|Trinity Standard - Local News
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Road repair work awaiting funding
Trinity Standard -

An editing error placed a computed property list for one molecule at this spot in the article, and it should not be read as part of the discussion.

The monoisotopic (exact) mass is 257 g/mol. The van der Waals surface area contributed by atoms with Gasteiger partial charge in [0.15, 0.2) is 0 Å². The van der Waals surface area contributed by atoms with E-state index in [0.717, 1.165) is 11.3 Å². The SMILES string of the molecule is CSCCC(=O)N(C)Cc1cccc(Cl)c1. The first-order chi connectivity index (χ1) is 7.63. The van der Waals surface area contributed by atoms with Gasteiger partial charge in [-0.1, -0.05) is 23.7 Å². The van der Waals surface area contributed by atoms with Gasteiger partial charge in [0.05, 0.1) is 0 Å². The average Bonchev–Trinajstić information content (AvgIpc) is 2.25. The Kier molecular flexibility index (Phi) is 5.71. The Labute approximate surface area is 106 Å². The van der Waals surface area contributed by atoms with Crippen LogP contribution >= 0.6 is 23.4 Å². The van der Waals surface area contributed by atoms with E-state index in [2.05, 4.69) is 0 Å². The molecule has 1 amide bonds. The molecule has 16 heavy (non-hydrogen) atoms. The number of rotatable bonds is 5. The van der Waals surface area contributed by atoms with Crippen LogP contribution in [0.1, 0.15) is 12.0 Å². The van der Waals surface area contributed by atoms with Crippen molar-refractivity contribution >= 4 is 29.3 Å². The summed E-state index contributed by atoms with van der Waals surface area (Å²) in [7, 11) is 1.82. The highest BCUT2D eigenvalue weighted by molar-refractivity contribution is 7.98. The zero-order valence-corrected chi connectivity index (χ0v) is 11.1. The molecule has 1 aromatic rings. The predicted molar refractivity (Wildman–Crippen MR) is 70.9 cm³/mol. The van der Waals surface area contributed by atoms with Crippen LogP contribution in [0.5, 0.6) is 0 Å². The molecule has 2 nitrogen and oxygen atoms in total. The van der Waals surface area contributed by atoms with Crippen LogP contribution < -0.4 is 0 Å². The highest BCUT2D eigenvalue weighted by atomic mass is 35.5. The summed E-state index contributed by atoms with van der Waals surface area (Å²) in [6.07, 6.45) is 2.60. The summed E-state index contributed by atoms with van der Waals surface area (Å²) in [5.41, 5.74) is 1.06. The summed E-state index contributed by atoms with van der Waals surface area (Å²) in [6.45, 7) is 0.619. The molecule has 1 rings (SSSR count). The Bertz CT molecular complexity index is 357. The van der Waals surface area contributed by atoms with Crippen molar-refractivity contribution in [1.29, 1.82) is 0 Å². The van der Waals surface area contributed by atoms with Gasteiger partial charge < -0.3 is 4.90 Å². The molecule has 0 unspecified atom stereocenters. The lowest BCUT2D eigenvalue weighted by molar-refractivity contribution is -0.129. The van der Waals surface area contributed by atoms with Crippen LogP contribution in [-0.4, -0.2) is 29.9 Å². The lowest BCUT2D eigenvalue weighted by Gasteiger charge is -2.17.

GROVETON — Upgrades and repairs to a number of county roads cannot get underway until late October at the earliest, Trinity County commissioners learned Monday. During their meeting Monday in Groveton, grant consultant Ray Vann told them that there have been some delays in completing the engineer work on the various projects being planned by the county and under the present schedule, it would be October or later before work could begin. The county is planning the roadwork as well as the installation of a new water storage tower near Trinity High School under its $3.8 million "Ike 2.2" federal grant. The money is part of the second round of federal funds awarded to cities and counties to help them prepare for future disasters. The Ike 1 and 2.2 grants were created in the wake of the massive Hurricane Ike, which ripped through Southeast Texas in September 2008. The county has earmarked $570,000 of the grant for the new water tower to insure that the Trinity High School – one of the area's designated emergency shelters – will have adequate water service during future disasters. Most of the remaining grant money will be used to fund roadwork, which includes paving some roads and laying new rock surfaces on others. During his report Monday, Vann told the commissioners the engineer has now completed 30 percent of the project design. When that happens, the plans are forward to the state for their review. Once the state signs off on the plans, an environmental study is done and once that is completed, the county can seek bids on the work. He noted the engineer originally was scheduled to hit the 30 percent completion mark around March 1 but did not reach that point until March 15. Vann, who is the grant administrator selected for the project, said he hopes the state will give their approval to the plans sometime this week or next. Once that happens, the state will select a firm to do the environmental study and give them 90 days to complete the work. "While the environmental study is underway, the engineer will continue his work and finish the specs for the project," Vann said. Once the environmental study is completed, the state will release the funds for the project and the county can seek bids for the work as soon as the engineering designs are ready. "As things stand right now, if everything goes according to plan, you could be turning dirt sometime in late October. If things don't go according to plan, it will be later than October," he said. One of the more costly road projects to be handled by the grant will be the relocation of a water line under Lake L Drive, the main road leading through the Lake L Acres Subdivision. When the subdivision -- located east of Trinity off FM 356 -- was built, the developer used the street right-of-ways as utility right-of-ways and buried the water lines often down the middle of roadways. This causes major problems when trying to maintain or repair the streets. Under the grant, the county plans to relocate the line under Lake L Drive, which is the only county-maintained road in the development. During his report, Vann also updated commissioners on the status of the remaining $150,000 from the Ike 1 grant. Under Ike 1, the county funded the installation of emergency generators at the rural water supply companies and the county's senior centers. After all of that work was completed, they still had some available funds and elected to use it to replace an old emergency generator at the county jail, purchase a new emergency generator for the Dorcas Wills Memorial Baptist Church in Trinity and purchase walk-in coolers for both the Groveton and Apple Springs senior centers. Vann explained that Dorcas Wills church has been designated as an emergency shelter but until it had an emergency power supply it could not be used for that purpose. The grant administrator said the engineer is expected to complete the design work this month but the preliminary word he has received is it looks like the projects will be $20,000 over budget. He told commissioners that if the cost does exceed the available money, they would have to decide what to cut out. "We do have a working generator at the jail right now so if something has to be cut, it only makes sense that we cut the new one," County Judge Doug Page said. Vann noted they would have to wait to see the cost estimates when the engineer completes the designs and then make a final decision. Page noted that the county owns a large emergency generator located behind the jail that serves the courthouse. "Its large enough to power both the courthouse and the jail and I thought about connecting it to the jail but the state won't let us do it," he said. Election problems During the meeting, County Clerk Diane McCrory noted that some apparent problems have cropped up in the upcoming Groveton School Board election "A friend of mine requested to vote by mail and instead of sending an application for a mail ballot, they sent an actual ballot," McCrory said. In addition, while state law requires the election judge to sign the back of all mail ballots, the ballot her friend received was signed by a GISD employee. "This is not in compliance with state law," she said. "We really need an election administrator for Trinity County to smooth out these problems," McCrory said. Under state law, if the county creates such a position, the administrator would be in charge of all elections within the county, including school, city and special district elections. McCrory has recommended creating the post in the past but commissioners have balked at the cost. It was noted that under state law, an election administrator would have to be paid a salary equal to that of the county clerk. Although no formal action was taken on the matter Monday, commissioners again indicated the county could not afford the additional salary at this time. Audit report During the meeting, the county received the outside audit report on its 2012 fiscal year, which ended on Sept. 30. Auditor Kim Johnson gave the county an "unqualified" or clean opinion, meaning that all figures in the county's financial statements were "fairly stated in all major aspects." In her report, she raised an issue that has been the subject of the county's audit reports for a number of years – deficits in the county's general fund. She noted the end of the budget year, the general fund was short by $424,000, which forced the county to take out short-term bank loans to finance its operations until tax revenue could be collected in November and December. It was noted that the 2012 deficit was $38,000 less than the one the county faced one year earlier but Johnson warned that more work needed to be done to solve the problem. Commissioners asked if she would be available to work with the county when the new budget is drafted for fiscal 2014 later this year and she said she would be glad to provide advice. Other business During the meeting, commissioners also: • Learned the county has now updated the computerized criminal history reports for both juvenile and adult offenders and is now in compliance with state requirements. The county was in danger of losing access to state grants until it had at least 90 percent of the criminal histories on file with the Texas Department of Public Safety. Page noted that thanks to the work of the district attorney, county attorney and county clerk's offices, as of April 17 they had 90.5 percent of the records uploaded to the state. • Reappointed County Attorney Joe W. Bell as the county's representative on the Deep East Texas Council of Government's board of directors. • Received a report from County Auditor Sheila Johnson on a review of cash counts and monthly reports filed by the various county departments. No problems were listed. • Proclaimed May as Elder Abuse Prevention Month in Trinity County. • Proclaimed April as National County Government Month in Trinity County. • Accepted a bid of $2,6,26 from Nelms Dozer Service of Pennington on a 1976 model CAT 955K formerly owned by the Precinct 2 Road and Bridge Department.